E: One of the first beers I saw of yours on a shelf was Partridge In A Pair Tree, and then soon after, the anniversary series of beers. When I looked closer and saw “First Anniversary” and “Second Anniversary” written on those bottles, it definitely threw me off a bit. Then soon afterwards I started seeing your beers everywhere. I was almost in disbelief with how fast the growth was for a new brewery on the opposite side of the country (I live in New Jersey).
PR: We were definitely bootstrapping it. Our first bottler was a 6 bottle manual filler that needed to have four people to operate. We knew that for a 30 barrel batch, it was going to take 14 to 16 hours of labor. It was definitely pretty labor intensive, but I think that focusing on the distribution and concentrating on the high end allowed us to get our name out there faster. If we just focused on Southern California, we wouldn’t be where we are today.
E: I’m starting to see some of your beers which used to be only Provisions Series beers (Tart of Darkness and White Oak) making their way into distribution across the states. Are there any plans for any more of the Provisions beers to be more widely distributed?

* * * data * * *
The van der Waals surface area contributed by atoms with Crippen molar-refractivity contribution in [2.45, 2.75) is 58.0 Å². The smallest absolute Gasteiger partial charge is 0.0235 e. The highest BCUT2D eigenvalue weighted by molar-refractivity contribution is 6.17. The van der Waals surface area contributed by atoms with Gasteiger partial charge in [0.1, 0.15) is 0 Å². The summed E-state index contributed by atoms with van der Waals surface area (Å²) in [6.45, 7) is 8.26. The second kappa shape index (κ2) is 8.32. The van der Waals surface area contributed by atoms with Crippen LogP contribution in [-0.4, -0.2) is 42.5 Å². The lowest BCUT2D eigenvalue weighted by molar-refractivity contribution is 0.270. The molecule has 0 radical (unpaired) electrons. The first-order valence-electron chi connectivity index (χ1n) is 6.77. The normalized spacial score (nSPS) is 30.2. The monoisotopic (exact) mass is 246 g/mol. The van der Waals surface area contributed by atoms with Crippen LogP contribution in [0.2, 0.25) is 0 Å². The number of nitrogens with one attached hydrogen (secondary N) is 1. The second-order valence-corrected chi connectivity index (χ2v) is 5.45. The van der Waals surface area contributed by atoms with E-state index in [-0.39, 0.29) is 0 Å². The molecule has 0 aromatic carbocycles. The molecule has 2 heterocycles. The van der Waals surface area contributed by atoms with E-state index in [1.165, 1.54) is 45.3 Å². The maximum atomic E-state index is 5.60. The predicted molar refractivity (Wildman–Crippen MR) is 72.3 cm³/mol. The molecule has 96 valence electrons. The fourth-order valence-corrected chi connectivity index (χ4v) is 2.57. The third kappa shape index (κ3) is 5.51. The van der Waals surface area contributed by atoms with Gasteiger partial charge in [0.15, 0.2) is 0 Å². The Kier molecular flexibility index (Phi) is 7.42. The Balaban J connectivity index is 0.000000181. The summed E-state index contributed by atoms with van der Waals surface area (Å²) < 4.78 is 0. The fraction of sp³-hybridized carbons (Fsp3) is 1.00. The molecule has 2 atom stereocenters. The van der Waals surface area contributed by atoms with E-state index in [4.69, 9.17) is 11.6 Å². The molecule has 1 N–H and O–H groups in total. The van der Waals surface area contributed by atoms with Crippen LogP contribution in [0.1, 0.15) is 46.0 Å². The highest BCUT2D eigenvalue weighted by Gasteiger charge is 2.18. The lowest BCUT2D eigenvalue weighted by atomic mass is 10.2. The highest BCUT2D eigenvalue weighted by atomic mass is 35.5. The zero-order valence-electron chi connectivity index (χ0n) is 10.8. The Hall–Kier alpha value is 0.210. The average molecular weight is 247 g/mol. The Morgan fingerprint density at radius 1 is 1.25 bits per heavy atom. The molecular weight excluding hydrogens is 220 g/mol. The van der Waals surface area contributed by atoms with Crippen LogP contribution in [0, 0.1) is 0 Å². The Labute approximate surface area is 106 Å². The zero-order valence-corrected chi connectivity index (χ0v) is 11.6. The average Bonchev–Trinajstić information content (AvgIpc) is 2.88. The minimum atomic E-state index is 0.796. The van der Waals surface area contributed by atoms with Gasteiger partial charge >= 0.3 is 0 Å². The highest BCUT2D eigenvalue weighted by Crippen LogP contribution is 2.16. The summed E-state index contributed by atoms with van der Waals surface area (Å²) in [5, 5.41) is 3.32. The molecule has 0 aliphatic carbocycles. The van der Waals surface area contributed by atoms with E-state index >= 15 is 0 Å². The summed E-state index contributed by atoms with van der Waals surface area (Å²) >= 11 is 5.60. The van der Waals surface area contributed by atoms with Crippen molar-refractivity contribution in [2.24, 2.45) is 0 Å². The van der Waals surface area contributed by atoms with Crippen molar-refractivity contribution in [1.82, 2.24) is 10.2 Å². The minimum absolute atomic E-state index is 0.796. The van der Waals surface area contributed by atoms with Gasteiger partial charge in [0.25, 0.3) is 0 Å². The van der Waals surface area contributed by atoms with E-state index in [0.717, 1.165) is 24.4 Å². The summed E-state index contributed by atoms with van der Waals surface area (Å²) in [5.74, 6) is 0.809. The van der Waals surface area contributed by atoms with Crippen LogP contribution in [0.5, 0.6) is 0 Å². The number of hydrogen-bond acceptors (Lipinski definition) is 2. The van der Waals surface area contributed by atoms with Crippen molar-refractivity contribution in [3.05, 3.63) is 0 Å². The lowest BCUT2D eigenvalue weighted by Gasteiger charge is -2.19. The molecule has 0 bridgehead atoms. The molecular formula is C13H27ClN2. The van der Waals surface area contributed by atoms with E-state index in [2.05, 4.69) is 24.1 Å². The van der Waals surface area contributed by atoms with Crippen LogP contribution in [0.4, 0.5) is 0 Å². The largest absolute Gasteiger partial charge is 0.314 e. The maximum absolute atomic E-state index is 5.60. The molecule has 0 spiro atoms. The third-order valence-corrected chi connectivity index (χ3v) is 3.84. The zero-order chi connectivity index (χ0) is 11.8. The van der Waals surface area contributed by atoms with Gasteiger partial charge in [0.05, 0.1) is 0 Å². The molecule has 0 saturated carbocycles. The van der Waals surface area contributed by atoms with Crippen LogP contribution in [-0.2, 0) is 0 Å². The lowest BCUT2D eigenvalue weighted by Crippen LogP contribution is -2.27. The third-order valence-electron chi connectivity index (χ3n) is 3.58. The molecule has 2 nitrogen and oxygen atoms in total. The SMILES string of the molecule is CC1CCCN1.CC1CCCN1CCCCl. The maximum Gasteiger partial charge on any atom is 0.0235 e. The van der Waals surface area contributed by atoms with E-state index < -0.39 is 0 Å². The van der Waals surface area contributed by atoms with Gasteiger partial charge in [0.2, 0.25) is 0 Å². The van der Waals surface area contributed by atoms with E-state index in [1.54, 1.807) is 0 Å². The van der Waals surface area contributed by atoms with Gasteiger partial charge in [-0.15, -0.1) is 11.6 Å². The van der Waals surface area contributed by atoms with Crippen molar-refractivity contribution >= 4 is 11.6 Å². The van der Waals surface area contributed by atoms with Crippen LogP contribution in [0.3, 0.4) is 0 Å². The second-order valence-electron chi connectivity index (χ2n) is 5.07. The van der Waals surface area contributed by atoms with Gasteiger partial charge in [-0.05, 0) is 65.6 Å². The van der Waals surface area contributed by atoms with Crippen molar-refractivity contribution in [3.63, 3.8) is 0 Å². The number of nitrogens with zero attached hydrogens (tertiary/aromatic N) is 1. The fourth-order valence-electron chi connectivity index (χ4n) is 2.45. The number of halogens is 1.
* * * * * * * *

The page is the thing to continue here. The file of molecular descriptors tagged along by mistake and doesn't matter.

PR: Yeah, Oude Tart is coming out right about now (Late August 2012). Smoking Wood, a rye barrel aged beer will be out in December. Sour In The Rye should be out in early 2013. We’re releasing a beer called Rueuze toward the end of that year which is sort of our Gueuze style beer and a blend of our 1 and 2 year old sour beers. I’m pretty excited about that. Tart of Darkness will be released again next year. We’re trying to release a lot more of the barrel aged sour beers. It’s pretty exciting.
E: That leads me to my next question – You must be expanding the barrel aging program a lot. I read that you now have the second largest barrel aging program next to Goose Island.
PR: Yeah, as far as we know.
E: You’ve obviously really embraced the barrel aging phenomenon that has taken place over the past few years. Has this been the intent from the beginning?